It also took us over the moors, dales, and fertile valleys of Yorkshire, home to my late veterinary colleague, Dr. James Harriot. Besides the stunning scenery that we were blessed with witnessing as we trekked across the former “Mother country,” I was able to observe and answer first-hand a question I’d always wondered about: Why were there so many different breeds of sheep that originated in such a small country as England?
As we crossed over one mountain pass after another, I discovered the reason. These mountains and inhospitable moors physically prevented animals from one valley from mingling with those from another. Each separated region had its own microclimate, its own particular vegetation, its own water sources, and even their own dilects. And each sheep breed, be they Cheviot, Swaledale, Herdwick, Suffolk, etc., developed adaptations to meet these different environmental conditions.
This physical separation of the various regions led not only to differences in sheep breeds. In talking with native English peoples at the various hotels and B&B’s we stayed at, it even affected their accents and vocabularies. As a man of science, it was a great lesson in genetics and adaption to changing local conditions.
But something else also took place as a result of this geographic separation between the various regions that was very close to my heart: with each new region we traversed, there would be an entirely new line of draft beers available on tap at our evening lodgings! And being the man of science that I am, I made it a point to try them all.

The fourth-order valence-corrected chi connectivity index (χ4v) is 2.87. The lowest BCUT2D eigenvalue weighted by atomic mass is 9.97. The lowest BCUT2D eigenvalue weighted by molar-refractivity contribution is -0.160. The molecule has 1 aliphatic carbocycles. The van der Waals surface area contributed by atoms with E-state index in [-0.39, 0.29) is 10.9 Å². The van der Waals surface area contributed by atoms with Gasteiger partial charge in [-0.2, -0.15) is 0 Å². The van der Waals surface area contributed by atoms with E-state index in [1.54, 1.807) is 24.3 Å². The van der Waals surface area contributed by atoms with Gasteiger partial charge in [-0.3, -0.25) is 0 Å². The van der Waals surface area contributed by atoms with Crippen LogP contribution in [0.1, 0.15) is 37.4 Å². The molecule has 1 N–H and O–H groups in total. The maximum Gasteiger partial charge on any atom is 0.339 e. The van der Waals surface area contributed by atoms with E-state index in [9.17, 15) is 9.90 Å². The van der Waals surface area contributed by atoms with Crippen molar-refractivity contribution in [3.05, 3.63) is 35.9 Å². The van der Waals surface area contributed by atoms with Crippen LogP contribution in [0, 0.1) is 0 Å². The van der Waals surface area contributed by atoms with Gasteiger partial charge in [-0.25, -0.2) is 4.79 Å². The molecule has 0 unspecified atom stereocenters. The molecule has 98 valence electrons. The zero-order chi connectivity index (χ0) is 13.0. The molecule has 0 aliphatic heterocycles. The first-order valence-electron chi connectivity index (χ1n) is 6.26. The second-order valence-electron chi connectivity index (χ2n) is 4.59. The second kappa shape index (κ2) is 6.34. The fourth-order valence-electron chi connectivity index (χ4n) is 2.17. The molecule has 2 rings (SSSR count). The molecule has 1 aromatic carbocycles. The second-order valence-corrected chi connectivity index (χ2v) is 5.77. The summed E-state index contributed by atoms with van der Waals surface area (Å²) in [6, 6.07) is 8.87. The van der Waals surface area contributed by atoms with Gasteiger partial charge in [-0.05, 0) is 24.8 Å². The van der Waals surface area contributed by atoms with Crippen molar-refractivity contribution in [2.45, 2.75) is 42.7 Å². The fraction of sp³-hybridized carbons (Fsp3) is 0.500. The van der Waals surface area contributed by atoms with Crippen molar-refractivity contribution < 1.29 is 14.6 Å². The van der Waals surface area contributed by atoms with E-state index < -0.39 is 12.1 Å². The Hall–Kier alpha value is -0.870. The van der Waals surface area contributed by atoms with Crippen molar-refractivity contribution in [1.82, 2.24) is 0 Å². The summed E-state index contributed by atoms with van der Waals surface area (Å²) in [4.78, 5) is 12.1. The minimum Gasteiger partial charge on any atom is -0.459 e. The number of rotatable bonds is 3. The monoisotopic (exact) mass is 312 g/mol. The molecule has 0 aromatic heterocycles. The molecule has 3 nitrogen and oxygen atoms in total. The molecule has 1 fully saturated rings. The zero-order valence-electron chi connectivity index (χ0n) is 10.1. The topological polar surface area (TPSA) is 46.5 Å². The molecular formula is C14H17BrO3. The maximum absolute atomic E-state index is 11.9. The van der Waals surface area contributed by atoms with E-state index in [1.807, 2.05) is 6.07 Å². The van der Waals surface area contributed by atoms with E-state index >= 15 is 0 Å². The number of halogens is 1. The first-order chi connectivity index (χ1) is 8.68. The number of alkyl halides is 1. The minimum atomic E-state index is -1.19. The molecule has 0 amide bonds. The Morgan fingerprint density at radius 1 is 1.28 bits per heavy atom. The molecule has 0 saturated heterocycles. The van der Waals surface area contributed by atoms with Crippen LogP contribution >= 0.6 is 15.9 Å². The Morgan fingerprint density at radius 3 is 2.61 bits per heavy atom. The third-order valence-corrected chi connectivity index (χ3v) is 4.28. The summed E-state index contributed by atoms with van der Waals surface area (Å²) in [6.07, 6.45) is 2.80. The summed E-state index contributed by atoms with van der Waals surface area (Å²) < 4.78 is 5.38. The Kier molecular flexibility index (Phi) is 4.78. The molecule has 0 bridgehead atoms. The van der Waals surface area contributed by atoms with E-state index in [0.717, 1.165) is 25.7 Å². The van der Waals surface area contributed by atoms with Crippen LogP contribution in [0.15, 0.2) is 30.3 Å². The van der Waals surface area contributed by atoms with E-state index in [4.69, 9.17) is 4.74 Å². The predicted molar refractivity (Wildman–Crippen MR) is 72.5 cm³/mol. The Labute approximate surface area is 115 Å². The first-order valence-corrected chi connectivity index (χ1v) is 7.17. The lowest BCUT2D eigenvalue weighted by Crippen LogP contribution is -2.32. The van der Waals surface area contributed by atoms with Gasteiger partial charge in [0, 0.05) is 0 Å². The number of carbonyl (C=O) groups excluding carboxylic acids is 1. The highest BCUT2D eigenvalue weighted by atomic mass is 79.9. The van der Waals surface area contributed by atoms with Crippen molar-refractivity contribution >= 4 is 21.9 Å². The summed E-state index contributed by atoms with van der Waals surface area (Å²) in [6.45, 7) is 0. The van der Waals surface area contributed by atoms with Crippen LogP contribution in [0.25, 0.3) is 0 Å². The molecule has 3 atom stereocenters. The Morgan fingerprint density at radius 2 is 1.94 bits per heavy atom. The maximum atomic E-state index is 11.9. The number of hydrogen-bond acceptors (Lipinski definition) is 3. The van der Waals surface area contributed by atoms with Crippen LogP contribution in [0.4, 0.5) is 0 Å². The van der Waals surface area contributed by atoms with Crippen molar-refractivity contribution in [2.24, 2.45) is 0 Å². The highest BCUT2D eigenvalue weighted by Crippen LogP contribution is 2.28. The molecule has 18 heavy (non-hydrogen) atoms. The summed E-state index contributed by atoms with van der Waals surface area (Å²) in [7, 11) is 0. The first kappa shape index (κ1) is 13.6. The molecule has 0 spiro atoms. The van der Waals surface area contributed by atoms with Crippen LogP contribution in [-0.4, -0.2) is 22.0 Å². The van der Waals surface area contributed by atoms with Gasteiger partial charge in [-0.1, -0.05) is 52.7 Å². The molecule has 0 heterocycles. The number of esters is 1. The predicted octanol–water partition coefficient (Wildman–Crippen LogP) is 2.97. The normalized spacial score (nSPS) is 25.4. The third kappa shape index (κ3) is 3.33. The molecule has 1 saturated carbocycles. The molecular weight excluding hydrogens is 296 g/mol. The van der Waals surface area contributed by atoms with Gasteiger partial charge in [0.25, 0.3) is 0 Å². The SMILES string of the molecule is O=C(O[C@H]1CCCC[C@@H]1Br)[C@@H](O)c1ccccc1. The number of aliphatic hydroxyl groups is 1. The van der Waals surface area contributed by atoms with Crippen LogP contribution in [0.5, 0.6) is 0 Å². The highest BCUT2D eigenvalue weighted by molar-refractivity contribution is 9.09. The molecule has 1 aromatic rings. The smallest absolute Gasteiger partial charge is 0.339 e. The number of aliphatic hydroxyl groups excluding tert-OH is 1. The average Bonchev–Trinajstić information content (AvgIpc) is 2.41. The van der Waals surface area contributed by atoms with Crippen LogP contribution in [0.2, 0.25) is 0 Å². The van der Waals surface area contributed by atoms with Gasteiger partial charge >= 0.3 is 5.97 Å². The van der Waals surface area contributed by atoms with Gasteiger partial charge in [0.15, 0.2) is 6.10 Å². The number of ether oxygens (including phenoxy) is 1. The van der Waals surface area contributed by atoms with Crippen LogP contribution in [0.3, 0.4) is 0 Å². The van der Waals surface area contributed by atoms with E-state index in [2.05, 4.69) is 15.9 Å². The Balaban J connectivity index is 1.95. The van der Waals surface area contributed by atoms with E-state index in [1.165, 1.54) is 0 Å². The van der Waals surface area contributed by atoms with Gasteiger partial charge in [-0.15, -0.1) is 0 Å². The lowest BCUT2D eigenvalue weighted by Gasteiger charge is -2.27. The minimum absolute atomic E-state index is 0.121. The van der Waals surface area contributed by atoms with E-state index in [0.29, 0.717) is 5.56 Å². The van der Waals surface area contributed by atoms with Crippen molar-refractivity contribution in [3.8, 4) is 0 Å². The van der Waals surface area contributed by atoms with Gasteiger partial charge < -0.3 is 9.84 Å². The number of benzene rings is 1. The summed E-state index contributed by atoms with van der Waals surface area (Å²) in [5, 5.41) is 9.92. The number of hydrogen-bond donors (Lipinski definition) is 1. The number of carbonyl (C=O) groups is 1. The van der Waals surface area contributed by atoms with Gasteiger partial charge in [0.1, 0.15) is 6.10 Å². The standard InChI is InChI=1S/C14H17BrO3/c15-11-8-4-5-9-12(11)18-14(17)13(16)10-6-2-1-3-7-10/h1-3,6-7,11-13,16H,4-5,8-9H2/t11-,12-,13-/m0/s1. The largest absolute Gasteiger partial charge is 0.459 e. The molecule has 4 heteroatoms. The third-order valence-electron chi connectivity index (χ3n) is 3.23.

As Theresa and I were winding down our trip in Edinburgh, Scotland, we saw the statue and visited the grave of a famous little dog name Greyfriars Bobby. I’m told there is a movie about this little dog, but just in case some of you readers might not be familiar with the story, I’ll tell it the best I can. It’s quite touching.
Greyfriars Bobby was a small Skye terrier that belonged to an Edinburgh Police Constable named John Gray. Since he was a wee puppy, Bobby would walk the beat every day with his master as the constable’s personal guard dog. Legend says that they were absolutely inseparable. Sadly, Mr. Gray died in young middle-age of tuberculosis and was buried in a poorly-marked grave in the Greyfriar’s church cemetery. The story goes that for the next fourteen years the dead man’s faithful dog, now nicknamed “Greyfriars Bobby,” kept constant watch and guard over the grave until his own death in1872.
This faithful wee doggie (a little bit of Scottish lingo there) was such a beloved treasure to the people of Edinburgh, that they buried him just outside the hallowed ground of the cemetery as close to his beloved owner as possible. Next to the Edinburgh Castle, his statue is the most-visited tourist site in all of Scotland. Thanks again.